|The Financial Crisis for 5-Year-Olds
||[Mar. 1st, 2011|10:31 am]
This morning I had to go to the bank. 5-year-old D-Mac was with me, and he asked me what happened to the money he put in the bank. I explained that the bank let other people who needed it borrow it.
"The bank charges them a fee," I said, "and a little bit of that fee they pay goes back to you. That's why your money grows when you put it in the bank. Banks help people save money and loan money to people who need it."
Thinking about all the bank failures of the past two years, I added, "That's what good banks do, anyway. That's what our bank does." (It's a local credit union.)
"What do bad banks do?" asked D-Mac.
"Bad banks gamble with the money. Gambling is when, like when you're at the horse races and one person says 'I bet you a dollar my horse will win,' and another person says, 'I bet a dollar my horse will win,' and whoever's horse wins gets a dollar from the loser." We go to the Steeplechase every fall, so I thought he'd understand the horse racing analogy.
"Have you heard the words 'financial crisis' on the news Daddy and I watch on the TV? Or on the radio? They keep saying 'financial crisis,' 'financial crisis.'" D-Mac gave me a blank look. "Well, if you listen," I said, "you'll hear it. They say it a lot. The financial crisis happened when a lot of banks took all their money and gambled with it and lost it.
"Only, they didn't gamble just a dollar. They gambled all the money they had. And they didn't bet on horses. They bet on house prices. They made a bet that the house prices would keep going up, and for a while they kept winning. They won so much money that they kept gambling more and more. But then house prices went down, so the people who bet that the prices would go down won. And they said to the people who bet that prices would go up, 'Pay us our money.' So the banks lost all their money."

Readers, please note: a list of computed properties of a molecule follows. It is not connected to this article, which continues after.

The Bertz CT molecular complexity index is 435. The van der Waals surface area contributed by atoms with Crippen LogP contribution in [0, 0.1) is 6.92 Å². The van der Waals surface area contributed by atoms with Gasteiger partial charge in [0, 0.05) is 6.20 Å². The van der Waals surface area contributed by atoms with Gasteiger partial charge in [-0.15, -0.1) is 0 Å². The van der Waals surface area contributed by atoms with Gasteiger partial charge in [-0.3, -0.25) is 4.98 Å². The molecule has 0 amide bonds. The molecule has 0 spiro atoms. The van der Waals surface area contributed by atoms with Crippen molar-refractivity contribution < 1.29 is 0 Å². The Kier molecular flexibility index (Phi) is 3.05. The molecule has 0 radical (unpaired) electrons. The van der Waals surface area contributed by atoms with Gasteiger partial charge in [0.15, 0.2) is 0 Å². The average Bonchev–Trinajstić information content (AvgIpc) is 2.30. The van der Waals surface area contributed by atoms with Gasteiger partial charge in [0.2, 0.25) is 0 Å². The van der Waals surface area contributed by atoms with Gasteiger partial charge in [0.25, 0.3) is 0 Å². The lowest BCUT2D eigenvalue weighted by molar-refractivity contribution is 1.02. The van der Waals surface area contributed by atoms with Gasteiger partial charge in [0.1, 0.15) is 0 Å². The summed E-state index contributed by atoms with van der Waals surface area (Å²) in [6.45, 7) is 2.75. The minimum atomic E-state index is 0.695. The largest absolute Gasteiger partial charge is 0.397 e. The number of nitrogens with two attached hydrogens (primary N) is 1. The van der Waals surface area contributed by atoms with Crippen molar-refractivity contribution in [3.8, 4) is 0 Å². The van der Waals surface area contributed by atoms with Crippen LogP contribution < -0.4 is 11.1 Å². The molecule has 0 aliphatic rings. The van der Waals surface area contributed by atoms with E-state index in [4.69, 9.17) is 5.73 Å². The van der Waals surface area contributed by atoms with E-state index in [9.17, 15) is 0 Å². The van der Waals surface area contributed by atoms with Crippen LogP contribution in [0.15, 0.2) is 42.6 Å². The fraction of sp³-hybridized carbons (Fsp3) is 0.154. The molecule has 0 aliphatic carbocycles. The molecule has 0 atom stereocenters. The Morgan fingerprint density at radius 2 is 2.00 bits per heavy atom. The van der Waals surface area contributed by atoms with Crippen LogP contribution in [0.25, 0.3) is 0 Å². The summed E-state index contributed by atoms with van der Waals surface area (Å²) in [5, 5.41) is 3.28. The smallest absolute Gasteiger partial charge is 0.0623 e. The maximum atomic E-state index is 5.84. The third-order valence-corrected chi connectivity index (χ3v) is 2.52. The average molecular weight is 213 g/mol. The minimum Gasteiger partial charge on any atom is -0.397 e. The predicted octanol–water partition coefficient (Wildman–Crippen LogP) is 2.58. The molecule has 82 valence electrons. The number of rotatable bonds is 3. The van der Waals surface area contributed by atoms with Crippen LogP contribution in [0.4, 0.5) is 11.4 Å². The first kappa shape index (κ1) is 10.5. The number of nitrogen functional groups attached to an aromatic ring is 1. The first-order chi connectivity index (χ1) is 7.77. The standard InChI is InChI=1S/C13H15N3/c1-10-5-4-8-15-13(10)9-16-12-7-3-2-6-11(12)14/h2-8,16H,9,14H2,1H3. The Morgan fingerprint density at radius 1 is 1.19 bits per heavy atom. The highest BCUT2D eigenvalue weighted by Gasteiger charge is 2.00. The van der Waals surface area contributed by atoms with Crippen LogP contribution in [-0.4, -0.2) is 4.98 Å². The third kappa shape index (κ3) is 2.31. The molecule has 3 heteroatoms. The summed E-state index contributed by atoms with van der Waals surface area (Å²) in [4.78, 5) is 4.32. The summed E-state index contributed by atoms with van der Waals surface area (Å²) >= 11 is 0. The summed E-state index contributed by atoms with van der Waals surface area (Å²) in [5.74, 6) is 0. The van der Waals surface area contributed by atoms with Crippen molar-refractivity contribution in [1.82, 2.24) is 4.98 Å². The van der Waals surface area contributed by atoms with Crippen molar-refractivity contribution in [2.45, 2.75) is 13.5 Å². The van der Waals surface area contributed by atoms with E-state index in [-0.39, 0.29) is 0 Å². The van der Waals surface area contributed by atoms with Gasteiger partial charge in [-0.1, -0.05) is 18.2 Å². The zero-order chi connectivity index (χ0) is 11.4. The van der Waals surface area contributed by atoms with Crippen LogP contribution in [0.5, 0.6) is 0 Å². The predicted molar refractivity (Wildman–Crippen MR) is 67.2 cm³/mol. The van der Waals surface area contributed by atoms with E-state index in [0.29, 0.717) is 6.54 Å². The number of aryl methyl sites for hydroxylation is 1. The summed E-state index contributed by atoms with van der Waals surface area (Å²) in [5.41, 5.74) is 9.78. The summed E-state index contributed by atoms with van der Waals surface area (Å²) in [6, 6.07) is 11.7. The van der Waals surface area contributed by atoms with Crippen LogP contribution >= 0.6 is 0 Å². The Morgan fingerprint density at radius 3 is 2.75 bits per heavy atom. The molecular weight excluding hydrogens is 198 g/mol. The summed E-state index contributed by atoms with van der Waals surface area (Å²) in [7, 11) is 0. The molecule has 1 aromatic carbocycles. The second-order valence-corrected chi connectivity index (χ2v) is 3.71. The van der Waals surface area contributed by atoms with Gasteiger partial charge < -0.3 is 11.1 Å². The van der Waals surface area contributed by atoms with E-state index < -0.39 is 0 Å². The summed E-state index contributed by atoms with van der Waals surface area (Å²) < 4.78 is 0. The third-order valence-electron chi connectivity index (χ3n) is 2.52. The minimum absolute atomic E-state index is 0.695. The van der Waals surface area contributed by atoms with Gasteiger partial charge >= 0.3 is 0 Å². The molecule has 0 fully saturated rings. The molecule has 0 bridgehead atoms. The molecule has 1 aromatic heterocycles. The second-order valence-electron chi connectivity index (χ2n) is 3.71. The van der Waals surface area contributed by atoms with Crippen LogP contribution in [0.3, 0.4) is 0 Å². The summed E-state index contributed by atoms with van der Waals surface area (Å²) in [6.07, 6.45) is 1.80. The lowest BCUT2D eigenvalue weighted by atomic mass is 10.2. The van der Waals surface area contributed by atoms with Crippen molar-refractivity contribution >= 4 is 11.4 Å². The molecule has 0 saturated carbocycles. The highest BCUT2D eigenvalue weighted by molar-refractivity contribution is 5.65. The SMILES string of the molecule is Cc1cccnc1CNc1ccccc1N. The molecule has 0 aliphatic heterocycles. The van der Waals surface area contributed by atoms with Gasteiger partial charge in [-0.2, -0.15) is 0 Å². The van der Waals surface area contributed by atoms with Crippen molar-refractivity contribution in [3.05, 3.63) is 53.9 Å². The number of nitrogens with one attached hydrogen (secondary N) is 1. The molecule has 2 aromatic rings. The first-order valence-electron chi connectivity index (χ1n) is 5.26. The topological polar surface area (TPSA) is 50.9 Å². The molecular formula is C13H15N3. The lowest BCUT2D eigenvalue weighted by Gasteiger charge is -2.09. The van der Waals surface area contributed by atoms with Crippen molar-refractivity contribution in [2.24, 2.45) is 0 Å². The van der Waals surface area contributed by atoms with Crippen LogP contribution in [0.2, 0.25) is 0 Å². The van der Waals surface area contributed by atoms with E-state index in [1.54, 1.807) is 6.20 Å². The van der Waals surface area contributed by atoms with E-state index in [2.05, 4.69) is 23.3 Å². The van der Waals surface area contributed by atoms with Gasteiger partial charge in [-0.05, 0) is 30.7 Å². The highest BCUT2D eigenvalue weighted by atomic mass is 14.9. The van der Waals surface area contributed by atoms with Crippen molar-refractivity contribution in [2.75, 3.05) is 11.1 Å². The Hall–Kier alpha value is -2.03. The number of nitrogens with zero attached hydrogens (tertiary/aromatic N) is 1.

"Why did they do that?" D-Mac asked.
"They were greedy." By now we'd arrived at the bank. We went in and I did my business. The customer service lady let D-Mac pick out a lollipop.
As we headed for the door, D-Mac stopped to look at CNBC on the bank's TV. I explained that the graphs showed the prices of oil and copper and gold. A graph of the S&P popped up, and I said that showed how much everything cost.
"Well, no," I corrected myself, "actually that's the amount of money people are gambling. Not all gambling is bad. It's OK as long as you don't spend more money than you have.
"That's what the bad banks did. They gambled money that they didn't even have. It's like, if you had $100 and you bet $1000 and you lost, you wouldn't have the money to pay. If you were at the horse race and you bet $10 that your horse would win, you'd better have the $10 or else you shouldn't make the bet, because then you couldn't pay what you owed and you'd be in trouble. That's what the bad banks did. Pretty dumb, huh?"
D-Mac looked at his lollipop. "They were dum-dums," he said.
I laughed. "You're right. Dum-dums."